The markets have seen some wild swings as the markets grapple with the Fed tightening uncertainty and still solid absolute earnings growth during the quarter but some relative deterioration compared to the previous four quarters. Schwab's Chief Investment Strategist Liz Ann Sonders notes in her article, Smoke on the Water … Fire Down Below, how results have bucked the trends of the past six quarters—with a lower percentage by which companies have been exceeding consensus estimates. As for Fed policy, Liz Ann adds that as has nearly always been the case historically, a shift in the monetary policy backdrop can mark significant turning points in the equity market and typically lead to more frequent bouts of volatility. Liz Ann also notes how the much stronger-than-expected January nonfarm payroll report likely confirmed the Fed's full-steam ahead message for the near term in her latest commentary, Surprise, Surprise: Jobs Surged.
With the markets volatile, find all our market commentary on our Market Insights page, including our article, Market Volatility: Schwab's Quick Take, and follow us on Twitter at @SchwabResearch.
Wholesale prices rise further adding to inflation fears
The Producer Price Index (PPI) (chart), showed prices at the wholesale level in January rose 1.0% month-over-month (m/m), above the Bloomberg consensus estimate of a 0.5% gain, and north of December's unrevised 0.2% increase. The core rate, which excludes food and energy, gained 0.8% m/m, above estimates of a 0.5% rise and above the prior month's unadjusted 0.5% increase. Y/Y, the headline rate was 9.7% higher, matching the prior month, but above projections calling for a 9.1% gain. The core PPI increased 8.3% y/y last month, above estimates of a 7.9% gain and matching December's increase.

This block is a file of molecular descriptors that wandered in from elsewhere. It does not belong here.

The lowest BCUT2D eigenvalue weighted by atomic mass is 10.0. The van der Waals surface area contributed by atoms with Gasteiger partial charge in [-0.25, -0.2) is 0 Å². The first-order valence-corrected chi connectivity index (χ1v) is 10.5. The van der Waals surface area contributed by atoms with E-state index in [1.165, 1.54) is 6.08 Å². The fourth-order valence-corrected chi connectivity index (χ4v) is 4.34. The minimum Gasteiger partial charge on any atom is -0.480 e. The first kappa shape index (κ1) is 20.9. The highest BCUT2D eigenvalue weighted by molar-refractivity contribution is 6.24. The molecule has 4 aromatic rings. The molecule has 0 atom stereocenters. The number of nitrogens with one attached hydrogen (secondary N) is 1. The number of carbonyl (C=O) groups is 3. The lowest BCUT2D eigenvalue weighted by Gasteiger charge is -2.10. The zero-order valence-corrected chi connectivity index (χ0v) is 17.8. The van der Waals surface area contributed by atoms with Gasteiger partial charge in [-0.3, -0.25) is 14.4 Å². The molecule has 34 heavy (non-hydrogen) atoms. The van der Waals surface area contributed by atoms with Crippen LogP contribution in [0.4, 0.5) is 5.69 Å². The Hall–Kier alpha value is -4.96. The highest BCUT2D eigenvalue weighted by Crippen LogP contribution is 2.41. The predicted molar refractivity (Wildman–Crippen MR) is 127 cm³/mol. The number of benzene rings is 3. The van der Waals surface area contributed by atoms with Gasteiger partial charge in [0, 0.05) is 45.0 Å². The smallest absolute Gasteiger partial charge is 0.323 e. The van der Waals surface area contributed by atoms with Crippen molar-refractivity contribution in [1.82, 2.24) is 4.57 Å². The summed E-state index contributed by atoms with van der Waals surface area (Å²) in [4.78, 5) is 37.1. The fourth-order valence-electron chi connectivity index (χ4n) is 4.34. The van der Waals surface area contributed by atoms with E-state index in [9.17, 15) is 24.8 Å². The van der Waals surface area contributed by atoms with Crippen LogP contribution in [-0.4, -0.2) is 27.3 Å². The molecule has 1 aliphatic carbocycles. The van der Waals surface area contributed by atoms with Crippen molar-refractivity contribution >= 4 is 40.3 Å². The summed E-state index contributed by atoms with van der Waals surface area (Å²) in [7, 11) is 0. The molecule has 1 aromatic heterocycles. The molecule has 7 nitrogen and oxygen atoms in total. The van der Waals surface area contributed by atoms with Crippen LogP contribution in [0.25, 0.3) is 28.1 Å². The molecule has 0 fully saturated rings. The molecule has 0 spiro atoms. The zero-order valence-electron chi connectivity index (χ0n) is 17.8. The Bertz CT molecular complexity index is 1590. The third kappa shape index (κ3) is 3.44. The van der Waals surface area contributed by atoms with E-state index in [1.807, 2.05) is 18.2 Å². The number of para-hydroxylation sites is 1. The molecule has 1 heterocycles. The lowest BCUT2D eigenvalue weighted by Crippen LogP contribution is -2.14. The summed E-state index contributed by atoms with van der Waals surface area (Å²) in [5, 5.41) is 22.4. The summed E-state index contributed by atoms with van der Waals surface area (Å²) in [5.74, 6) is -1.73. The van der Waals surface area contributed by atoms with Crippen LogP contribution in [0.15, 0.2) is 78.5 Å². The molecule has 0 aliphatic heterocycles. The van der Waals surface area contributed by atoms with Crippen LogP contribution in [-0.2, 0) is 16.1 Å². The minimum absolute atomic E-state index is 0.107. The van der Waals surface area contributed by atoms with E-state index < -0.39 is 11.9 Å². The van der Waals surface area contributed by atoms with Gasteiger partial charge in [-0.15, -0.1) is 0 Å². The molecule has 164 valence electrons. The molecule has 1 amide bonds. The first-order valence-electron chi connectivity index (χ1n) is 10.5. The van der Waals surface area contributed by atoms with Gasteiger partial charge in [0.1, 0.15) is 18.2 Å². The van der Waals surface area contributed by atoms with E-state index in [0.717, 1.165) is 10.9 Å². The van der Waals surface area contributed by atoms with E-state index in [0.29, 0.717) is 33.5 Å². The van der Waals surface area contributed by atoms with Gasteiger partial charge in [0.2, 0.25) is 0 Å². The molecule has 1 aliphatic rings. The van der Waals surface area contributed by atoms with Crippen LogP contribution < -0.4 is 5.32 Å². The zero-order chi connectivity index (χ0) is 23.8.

The Empire Manufacturing Index, a measure of activity in the New York region, showed the index moved back to a reading depicting expansion (a reading above zero) after surprisingly falling below the demarcation point last month. The index increased to 3.1 in February from -0.7 that was posted in January and compared to the Bloomberg estimate of an increase to 12.0. The rise came as new orders and employment both increased, with the former moving back above zero, while the expansion in inventories accelerated, and prices paid dipped slightly but continued to be elevated.
Treasuries were mixed, as the yield on the 2-year note was 2 basis points (bps) lower to 1.57%, while the yields on the 10-year note and the 30-year bond increased 5 bps to 2.05% and 2.35%, respectively.
The markets continue to grapple with expectations that the Fed will tighten monetary policy aggressively to combat persistent inflation pressures while contemplating what the implications could be for the economy. Treasury yields have moved higher, with the short end of the curve decisively outpacing moves on the mid and longer ends. Schwab's Chief Fixed Income Strategist, Kathy Jones points out in her latest article, Bond Market: Waiting for Liftoff, that we expect turbulence to continue as Fed Chair Powell indicated that policy plans are not on a set course, with the Fed preferring to take a "nimble" approach. However, she adds that the markets have discounted a significant tightening in policy for this year, with the telltale signs of tight policy expectations already showing up in the markets. Kathy discusses how the yield curve has flattened, with short-term rates moving up sharply relative to long-term rates.